A course run by St. Thomas University teaches students how to sort out misinformation online. Education Minister Dominic Cardi suggests teaching the same to primary school children.
The Fredericton-based university indicated that it is offering a new course from the English Department called “Digital Literacy”, saying that it
It will equip students with the skills they need to be critical thinkers in the age of social media and fake news .
David Shipley, CEO of Beauceron Security, a Fredericton cybersecurity company, shared it, adding:
I love him, but we need him in high school Minister of Early Childhood Development Dominic Cardi.
Primary school mother… Dominic Cardi replied.
The effect of misinformation
The new course for young people on Twitter and the exchange that should have been given to recipients of such education comes after several experts sounded the alarm about the impact of disinformation on public trust in institutions, society and democracy in general.
This week the Chief Elections Officer of Canada released a report on the last two federal elections. Among other things, online platforms are required to publish policies outlining how to tackle the spread of misinformation.
Distorts election procedures during the election period .
In March, the Canadian Election Disinformation Project, run by McGill University in Montreal and the University of Toronto, revealed that posts claiming that Canadians who had not been fully vaccinated would not be able to vote were widely disseminated on social media during the recent election.
The COVID-19 pandemic has caused a wave of misinformation about vaccines and the severity of the disease.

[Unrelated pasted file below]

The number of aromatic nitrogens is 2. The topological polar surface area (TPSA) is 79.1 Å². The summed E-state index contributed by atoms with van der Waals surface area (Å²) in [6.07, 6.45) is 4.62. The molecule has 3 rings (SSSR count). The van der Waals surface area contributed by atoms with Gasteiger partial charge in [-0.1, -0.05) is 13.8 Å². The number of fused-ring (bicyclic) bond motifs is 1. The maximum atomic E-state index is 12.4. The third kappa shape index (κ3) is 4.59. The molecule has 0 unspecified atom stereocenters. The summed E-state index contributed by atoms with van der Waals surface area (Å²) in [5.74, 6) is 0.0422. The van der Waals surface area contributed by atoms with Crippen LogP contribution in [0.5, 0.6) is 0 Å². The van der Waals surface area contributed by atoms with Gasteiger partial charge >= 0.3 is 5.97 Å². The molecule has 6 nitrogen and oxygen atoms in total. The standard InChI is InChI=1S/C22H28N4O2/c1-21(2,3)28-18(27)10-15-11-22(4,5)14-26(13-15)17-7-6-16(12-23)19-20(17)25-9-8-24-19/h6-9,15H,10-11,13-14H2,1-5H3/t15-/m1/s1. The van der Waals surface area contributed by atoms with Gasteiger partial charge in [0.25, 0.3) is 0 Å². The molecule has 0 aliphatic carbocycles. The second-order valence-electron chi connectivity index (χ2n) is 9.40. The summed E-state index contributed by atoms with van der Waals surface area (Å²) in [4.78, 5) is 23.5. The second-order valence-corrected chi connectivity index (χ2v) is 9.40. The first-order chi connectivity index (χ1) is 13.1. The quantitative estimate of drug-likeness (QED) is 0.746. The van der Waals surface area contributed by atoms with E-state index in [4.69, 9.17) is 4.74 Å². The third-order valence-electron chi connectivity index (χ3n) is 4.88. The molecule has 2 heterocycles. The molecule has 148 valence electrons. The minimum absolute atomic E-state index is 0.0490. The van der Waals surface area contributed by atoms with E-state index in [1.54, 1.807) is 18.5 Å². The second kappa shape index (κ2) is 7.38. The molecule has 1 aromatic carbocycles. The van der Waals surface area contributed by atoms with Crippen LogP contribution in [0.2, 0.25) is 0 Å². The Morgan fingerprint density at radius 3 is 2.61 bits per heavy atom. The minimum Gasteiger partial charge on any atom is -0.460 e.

” I think it’s wonderful. It is badly needed. This is something we should probably see earlier in the school system, at least at the secondary level, but perhaps even as a starting point at the elementary level. »
Teaching people how to think critically is an absolute asset to the world we live in now. he completed.
Vertical and lateral readings
Andrew Klein, associate professor at St. Thomas University, set up the course with colleague Katherine Thorstenson.
He said the course was born out of the recognition that college students rely more on online materials not only to do their homework, but also to shape their worldview.
One of the concepts included in the course is vertical reading versus side reading.
Through vertical reading, students are instructed on what to look for when analyzing an article or piece of information for biases or agendas, Andrew Klein noted.
Side reading is the practice of consulting multiple sources of information online when researching a particular event or topic.
Andrew Klein said the concept is key to being able to analyze how an event or idea is presented and then compare it to how other sources do it.
“I think of things like the case of the recent Freedom Caravan in Canada, for example. Depending on which social media platforms or news outlets you check, you get a very different story of what happened.
According to a CBC report
“Subtly charming problem solver. Extreme tv enthusiast. Web scholar. Evil beer expert. Music nerd. Food junkie.”